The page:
He’d lived in ’em before and I thought, Whatever. I can handle it. But the rats and spiders and cockroaches! Took me three months to get used to it. It became home. 
                                                                *     *     *
        Senior year of high school. A poetry competition. First place: full tuition at St. John’s University. I wrote a poem ’bout God and family. Still remember a few of the lines: “They told me to forsake her/Instead I just forgave her.” Won first place. The poem was published in the paper. 
                                                                *     *     *
        I’m a Christian. I love the Lord. When I was still in the womb, my mom read the Bible to me. The whole book. Matthew 6:14: “Forgive others when they sin against you, and your heavenly Father will also forgive you.”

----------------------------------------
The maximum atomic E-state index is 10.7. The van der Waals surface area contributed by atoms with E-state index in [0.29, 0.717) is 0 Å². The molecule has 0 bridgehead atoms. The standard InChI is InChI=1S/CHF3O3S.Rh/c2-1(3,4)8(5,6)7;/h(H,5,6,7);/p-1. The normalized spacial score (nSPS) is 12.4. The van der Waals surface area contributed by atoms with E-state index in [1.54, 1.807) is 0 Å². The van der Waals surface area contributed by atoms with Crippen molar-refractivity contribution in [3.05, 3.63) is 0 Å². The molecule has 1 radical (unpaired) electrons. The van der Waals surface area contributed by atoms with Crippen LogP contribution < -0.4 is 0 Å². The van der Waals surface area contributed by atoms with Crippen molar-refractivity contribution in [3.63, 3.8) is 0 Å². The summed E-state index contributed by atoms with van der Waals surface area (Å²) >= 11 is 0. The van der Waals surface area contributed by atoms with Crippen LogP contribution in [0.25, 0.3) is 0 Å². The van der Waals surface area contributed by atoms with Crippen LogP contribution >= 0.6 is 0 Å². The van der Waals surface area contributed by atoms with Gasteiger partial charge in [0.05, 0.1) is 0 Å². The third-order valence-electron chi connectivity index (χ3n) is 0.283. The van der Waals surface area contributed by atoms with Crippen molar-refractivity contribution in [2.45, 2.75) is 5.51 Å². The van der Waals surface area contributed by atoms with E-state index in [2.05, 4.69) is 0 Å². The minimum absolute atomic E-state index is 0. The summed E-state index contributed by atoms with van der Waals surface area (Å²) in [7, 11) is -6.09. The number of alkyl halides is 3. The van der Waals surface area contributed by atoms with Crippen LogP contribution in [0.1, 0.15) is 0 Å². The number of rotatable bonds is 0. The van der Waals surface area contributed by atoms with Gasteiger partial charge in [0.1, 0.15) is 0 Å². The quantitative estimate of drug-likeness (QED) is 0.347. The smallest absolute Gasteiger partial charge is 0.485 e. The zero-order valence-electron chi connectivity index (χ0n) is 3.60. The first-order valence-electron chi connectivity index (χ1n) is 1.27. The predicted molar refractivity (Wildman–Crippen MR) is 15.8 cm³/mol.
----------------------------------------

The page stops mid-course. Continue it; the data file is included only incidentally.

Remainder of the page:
*     *     *
        The milk crates fell over and woke us up. The bed started shaking. Took us a minute to figure out the tunnel was filling with water. We tried to save a few things—our Bible, our phone, my notebooks—but we couldn’t see nothin’. It was pitch dark. Then a wall of water hit us and took us away. We were talking to each other at first, then I didn’t hear him no more. Just the water. So loud and fast.
        My last hope was a concrete ramp. I rolled onto it. Busted up my elbows and knees real bad.
Terry? The people at the hospital said he didn’t make it. Said he’s gone. Contact the coroner’s office. Wrote the number down for me. 
        I ain’t called yet. Guess I’m scared to. I don’t wanta believe it. Not my Terry. Not my baby.